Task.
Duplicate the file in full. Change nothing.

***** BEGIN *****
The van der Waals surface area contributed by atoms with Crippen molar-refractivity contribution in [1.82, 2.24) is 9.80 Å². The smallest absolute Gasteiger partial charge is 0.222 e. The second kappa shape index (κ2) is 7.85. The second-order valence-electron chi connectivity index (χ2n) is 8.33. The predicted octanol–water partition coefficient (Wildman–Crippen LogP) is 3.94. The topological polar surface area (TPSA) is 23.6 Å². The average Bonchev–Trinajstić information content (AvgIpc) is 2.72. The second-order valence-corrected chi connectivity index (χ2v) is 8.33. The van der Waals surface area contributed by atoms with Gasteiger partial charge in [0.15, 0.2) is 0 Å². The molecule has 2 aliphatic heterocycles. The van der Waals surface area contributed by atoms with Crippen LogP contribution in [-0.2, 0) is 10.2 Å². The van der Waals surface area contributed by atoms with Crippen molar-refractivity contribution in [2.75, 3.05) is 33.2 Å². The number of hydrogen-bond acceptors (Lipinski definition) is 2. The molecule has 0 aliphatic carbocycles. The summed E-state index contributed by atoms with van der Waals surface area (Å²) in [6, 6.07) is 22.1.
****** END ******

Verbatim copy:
The van der Waals surface area contributed by atoms with Crippen molar-refractivity contribution in [1.82, 2.24) is 9.80 Å². The smallest absolute Gasteiger partial charge is 0.222 e. The second kappa shape index (κ2) is 7.85. The second-order valence-electron chi connectivity index (χ2n) is 8.33. The predicted octanol–water partition coefficient (Wildman–Crippen LogP) is 3.94. The topological polar surface area (TPSA) is 23.6 Å². The average Bonchev–Trinajstić information content (AvgIpc) is 2.72. The second-order valence-corrected chi connectivity index (χ2v) is 8.33. The van der Waals surface area contributed by atoms with Gasteiger partial charge in [0.15, 0.2) is 0 Å². The molecule has 2 aliphatic heterocycles. The van der Waals surface area contributed by atoms with Crippen LogP contribution in [-0.2, 0) is 10.2 Å². The van der Waals surface area contributed by atoms with Crippen molar-refractivity contribution in [2.75, 3.05) is 33.2 Å². The number of hydrogen-bond acceptors (Lipinski definition) is 2. The molecule has 0 aliphatic carbocycles. The summed E-state index contributed by atoms with van der Waals surface area (Å²) in [6, 6.07) is 22.1.